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American Airlines parent AMR loses $328 million

AMR Corp., the parent company of American Airlines, reported a $328 million loss for the first quarter, as the carrier battled high fuel prices amid a slow travel period.

The Association of Professional Flight Attendants, the union that represents American's attendants, also called for the resignation of the carrier's top five executives Wednesday afternoon. Union officials had called on the executives to decline or defer a lucrative slate of stock bonuses that vest Wednesday.

The stock bonuses, worth about $38 million, will be shared among about 900 top executives and managers, according to a union estimate. Chief Executive Gerard Arpey is slated to receive about $1.7 million in stock, according to the Allied Pilots Association.

"By taking these bonuses they have broken their promise, destroyed their credibility and lost their ability to effectively lead this airline," said Laura Glading, the president of the flight attendants' union.

She added that "if the five officers do not tender their resignations, APFA plans to expand its campaign to AMR's board of directors to demonstrate to the board that these executives simply lack the kind of judgment required of corporate leaders."

The airline also announced plans to sell American Beacon Advisors, its investment subsidiary, for $480 million to Lighthouse Holdings, owned by investment firms TPG Capital and Pharos Capital Group.

"The first quarter proved yet again that fuel prices remain one of the biggest threats to our industry and our company, and we also can't ignore the ongoing concerns about the U.S. economy and the potential impact on travel demand," Arpey said in a statement.

"While our first quarter financial results were disappointing, through our hard work in recent years to contain costs and strengthen our balance sheet and liquidity we are better positioned to withstand today's uncertainty," he said. "However, we also recognize that we have a lot more hard work ahead of us and that our efforts must be ongoing."

AMR reported a profit of $81 million for the first quarter of 2007. Officials noted that it spent $665 million more in jet fuel than it had for the same period a year ago.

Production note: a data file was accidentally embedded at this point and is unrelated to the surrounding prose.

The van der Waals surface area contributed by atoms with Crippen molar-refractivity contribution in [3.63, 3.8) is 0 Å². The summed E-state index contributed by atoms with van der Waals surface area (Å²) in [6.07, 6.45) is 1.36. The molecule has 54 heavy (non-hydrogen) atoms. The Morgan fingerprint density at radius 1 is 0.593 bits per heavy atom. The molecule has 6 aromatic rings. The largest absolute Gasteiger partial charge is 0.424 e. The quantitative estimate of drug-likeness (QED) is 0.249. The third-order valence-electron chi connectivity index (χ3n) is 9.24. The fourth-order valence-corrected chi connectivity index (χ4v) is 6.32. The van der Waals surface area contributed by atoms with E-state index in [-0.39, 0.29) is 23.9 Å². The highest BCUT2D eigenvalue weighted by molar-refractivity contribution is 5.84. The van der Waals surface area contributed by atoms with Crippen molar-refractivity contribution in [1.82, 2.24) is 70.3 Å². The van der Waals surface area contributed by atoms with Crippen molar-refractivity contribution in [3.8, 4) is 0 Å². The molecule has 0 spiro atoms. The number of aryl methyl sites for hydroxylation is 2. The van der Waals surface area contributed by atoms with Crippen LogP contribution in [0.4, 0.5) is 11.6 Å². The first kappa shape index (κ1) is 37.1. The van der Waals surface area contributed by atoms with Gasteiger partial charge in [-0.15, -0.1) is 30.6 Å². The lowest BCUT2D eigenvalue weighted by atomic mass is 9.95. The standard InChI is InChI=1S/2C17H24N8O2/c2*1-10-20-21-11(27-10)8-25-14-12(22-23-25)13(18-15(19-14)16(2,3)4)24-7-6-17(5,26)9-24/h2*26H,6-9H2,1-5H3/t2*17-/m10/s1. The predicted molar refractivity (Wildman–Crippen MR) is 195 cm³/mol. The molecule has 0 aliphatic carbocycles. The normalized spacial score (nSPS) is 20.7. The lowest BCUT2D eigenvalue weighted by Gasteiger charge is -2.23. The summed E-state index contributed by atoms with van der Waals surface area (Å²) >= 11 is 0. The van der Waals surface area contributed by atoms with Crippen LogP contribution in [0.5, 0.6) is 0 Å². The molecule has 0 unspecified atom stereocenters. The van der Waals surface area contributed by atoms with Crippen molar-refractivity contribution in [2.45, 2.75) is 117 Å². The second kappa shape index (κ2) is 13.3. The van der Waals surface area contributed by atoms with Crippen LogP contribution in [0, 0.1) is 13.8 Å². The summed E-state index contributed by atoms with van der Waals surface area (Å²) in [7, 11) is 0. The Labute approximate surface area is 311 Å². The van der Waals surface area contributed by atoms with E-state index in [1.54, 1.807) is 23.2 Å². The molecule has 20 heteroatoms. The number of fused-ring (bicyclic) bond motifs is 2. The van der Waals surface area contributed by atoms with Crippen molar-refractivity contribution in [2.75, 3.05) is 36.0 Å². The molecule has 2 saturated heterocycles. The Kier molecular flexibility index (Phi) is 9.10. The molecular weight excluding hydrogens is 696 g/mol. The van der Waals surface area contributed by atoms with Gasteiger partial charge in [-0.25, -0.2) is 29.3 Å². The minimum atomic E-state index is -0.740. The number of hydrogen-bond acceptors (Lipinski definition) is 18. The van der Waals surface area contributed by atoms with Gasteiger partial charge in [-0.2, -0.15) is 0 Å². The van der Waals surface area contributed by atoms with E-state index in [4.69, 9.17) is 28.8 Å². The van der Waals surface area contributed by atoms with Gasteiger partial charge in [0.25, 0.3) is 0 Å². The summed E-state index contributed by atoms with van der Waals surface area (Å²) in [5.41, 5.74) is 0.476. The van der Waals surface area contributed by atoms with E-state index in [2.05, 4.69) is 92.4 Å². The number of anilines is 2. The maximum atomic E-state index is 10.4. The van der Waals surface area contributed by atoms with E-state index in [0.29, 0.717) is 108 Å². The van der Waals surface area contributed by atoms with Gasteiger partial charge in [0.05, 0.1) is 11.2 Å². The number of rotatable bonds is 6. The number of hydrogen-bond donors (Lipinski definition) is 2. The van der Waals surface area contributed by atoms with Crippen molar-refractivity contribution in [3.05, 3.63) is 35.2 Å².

Executives said they plan to make additional reductions to their capacity this year, and are accelerating plans to replace MD-80s with more fuel-efficient Boeing 737 jets. The airline will take 34 new 737s next year and 36 in 2010. Previously, the airline had planned to add 23 Boeing 737 planes next year.

Total passenger capacity will be cut 1.4 percent this year, with a 3.6 percent reduction in domestic capacity while international capacity will increase by 2.5 percent.

Previously, the airline had forecast a slight increase in overall passenger capacity for the year.

The earnings come during a turbulent period for American. Last week, the carrier was forced to cancel more than 3,300 flights when the Federal Aviation Administration grounded its fleet of 300 MD-80s for inspections.

Hundreds of thousands of passengers were impacted by the cancellations.

On Tuesday, hundreds of American pilots demonstrated at airports and the headquarters of major corporate customers, complaining that the airline's service standards have fallen.

Total revenues at the carrier were up about 5 percent, to $5.7 billion. But weather and maintenance-related cancellations during the first quarter cost about $75 million to $80 million.

The airline had $4.5 billion in unrestricted cash on hand at the end of the quarter.

Shares of AMR stock (ticker: AMR) were up 27 cents at $8.84 in mid-morning trading.

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